Ray Morton's process of screenplay analysis involves examining five key story components. In part one, he discusses the first three key components.
Ray Morton is a writer, senior contributor to Script magazine and script consultant. His many books, including A Quick Guide to Screenwriting, are available online and in bookstores. Follow Ray on Twitter: @RayMorton1. Read Ray's full bio.
As regular readers of this column know (and as its title clearly states), I am a professional reader of screenplays. This means that I read scripts with an experienced critical eye and then write detailed assessments of those scripts for studios, production companies, producers, professional screenwriters, and aspirants. In my assessments, I identify a screenplay’s strong points and problem areas and evaluate its creative and commercial potential.
When analyzing a script, I focus on five key components of the piece and then ask myself one essential question.
Here are the first three key components:
The premise is the script’s core story concept – two young people from different social classes meet and fall in love on the doomed maiden voyage of the Titanic; a small town sheriff teams with a scientist and a fisherman to catch the giant great white shark that is terrorizing a beach community; the son of a murdered millionaire dresses up as a bat and fights crime utilizing an arsenal of high-tech gadgets; etc.
The first question I ask when assessing a screenplay’s premise is “does it have one?” You might think it would be impossible to write a script without a premise, but I often receive pieces that consist of lots of scenes and characters and bits but lack a workable narrative hook. If the script does have a premise, I check to make sure it has only one. Writers often come up with ideas so fertile they can generate a wide range of premises. A successful dramatic narrative can only have one core concept, which means writers must select one of their many possibilities to focus on. However, many up-and-coming scribes are reluctant to dismiss a good idea and so try to cram more than one premise into a single screenplay. The resulting narratives are always unfocused and confused and never quite track – a man is bitten by a werewolf and then helps a lost alien return to his home planet; a dog gets separated from its family and begins a perilous cross-country journey to reunite with them. Along the way, it develops the power of speech and becomes an eloquent spokesman for animal rights; a prominent brain surgeon discovers that he himself has a brain tumor and must now undergo the same treatment he normally gives to others. As this is happening, he meets and moves in with a kooky lounge singer whose free-spirited manner proves to be quite a challenge to his uptight button-down ways; etc.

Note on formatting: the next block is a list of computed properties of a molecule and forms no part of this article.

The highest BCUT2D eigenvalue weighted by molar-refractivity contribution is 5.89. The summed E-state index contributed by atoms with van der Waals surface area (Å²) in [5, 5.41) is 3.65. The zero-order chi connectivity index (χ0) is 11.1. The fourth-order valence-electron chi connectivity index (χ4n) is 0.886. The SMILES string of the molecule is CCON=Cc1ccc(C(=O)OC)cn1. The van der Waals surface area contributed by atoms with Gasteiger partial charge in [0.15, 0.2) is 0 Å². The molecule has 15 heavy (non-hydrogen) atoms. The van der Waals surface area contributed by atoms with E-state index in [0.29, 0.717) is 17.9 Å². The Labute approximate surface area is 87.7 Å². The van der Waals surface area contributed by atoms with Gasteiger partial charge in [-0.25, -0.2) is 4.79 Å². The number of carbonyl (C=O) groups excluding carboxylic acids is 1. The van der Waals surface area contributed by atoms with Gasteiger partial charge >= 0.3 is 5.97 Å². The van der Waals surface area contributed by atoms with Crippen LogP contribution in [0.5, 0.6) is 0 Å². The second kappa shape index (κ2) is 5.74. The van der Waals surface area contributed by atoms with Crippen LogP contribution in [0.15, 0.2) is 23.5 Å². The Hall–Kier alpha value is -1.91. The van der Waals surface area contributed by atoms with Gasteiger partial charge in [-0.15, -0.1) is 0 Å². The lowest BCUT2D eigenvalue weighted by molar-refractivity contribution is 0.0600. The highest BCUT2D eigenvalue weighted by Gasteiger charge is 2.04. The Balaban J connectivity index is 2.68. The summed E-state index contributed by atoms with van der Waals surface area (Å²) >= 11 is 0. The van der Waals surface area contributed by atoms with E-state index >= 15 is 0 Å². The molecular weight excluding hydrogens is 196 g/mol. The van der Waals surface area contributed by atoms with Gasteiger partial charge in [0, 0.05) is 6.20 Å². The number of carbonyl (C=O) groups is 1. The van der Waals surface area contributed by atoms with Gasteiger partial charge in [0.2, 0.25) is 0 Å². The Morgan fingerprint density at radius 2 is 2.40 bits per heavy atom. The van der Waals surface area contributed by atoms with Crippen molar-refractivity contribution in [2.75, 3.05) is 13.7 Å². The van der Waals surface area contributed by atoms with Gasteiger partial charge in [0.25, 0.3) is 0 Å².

If the screenplay has but a single premise, then I ask if it’s interesting – is the script’s core concept compelling in some way that will grab an audience’s attention? (Is it novel? Or clever? Or controversial?) If the answer is yes, then my final question is does the premise have sufficient dramatic potential – is it likely to generate enough conflict, action, suspense, romance, spectacle, and/or humor to create an entertaining feature-length film?
If the answers to these questions are mostly in the affirmative, then I am likely to give the premise high marks.
The story is, of course, the narrative developed from the premise.
The first thing I assess when evaluating a script’s story whether or not it is related to the premise. This may sound like a no-brainer, but I have read many scripts in which the tale being told has little or nothing to do with the stated premise of the piece. Even if the narrative is a good one, a script in which the story doesn’t match the concept is never going to gel into a successful whole.
The next thing I look at is how well the story develops the premise – does it make the most of the concept’s inherent dramatic potential and milk the notion for all it’s worth?
Then I assess the general narrative approach. There’s an old screenwriting maxim that encourages writers to do something new in an old way or to do something old in a new way. In other words, if you’re tackling brand new concepts or subject matter, it’s best to do so using a traditional narrative form so that the audience will have something familiar to ground them as you lead them into new territory. By the same token, if you are telling a familiar tale, it is best to do so in a novel manner so that viewers won’t find the results to be predictable. For the most part, I tend to agree with this principle – although there have been exceptions, I generally find that when screenwriters attempt to write about new concepts using innovative approaches to storytelling, the results are usually incomprehensible and when they tell familiar stories in familiar ways, the results are usually boring.
Now it’s time to look at the narrative’s structure – specifically does the story have a solid beginning, middle, and end? A properly constructed dramatic narrative needs to have all three, although not necessarily in that order. If the story is being told in a non-linear or otherwise unconventional manner, are the beginning, middle, and end still clearly defined? (They should be.) Is there a strong plot twist at the end of Act I and another at the end of Act II? (Yes, I believe in the three-act structure and believe that all successful dramatic narratives adhere to it, whether knowingly or unknowingly).
Other story-related items to evaluate:
- Are the story’s world, characters, and premise clearly established in the story’s first act? (They should be.)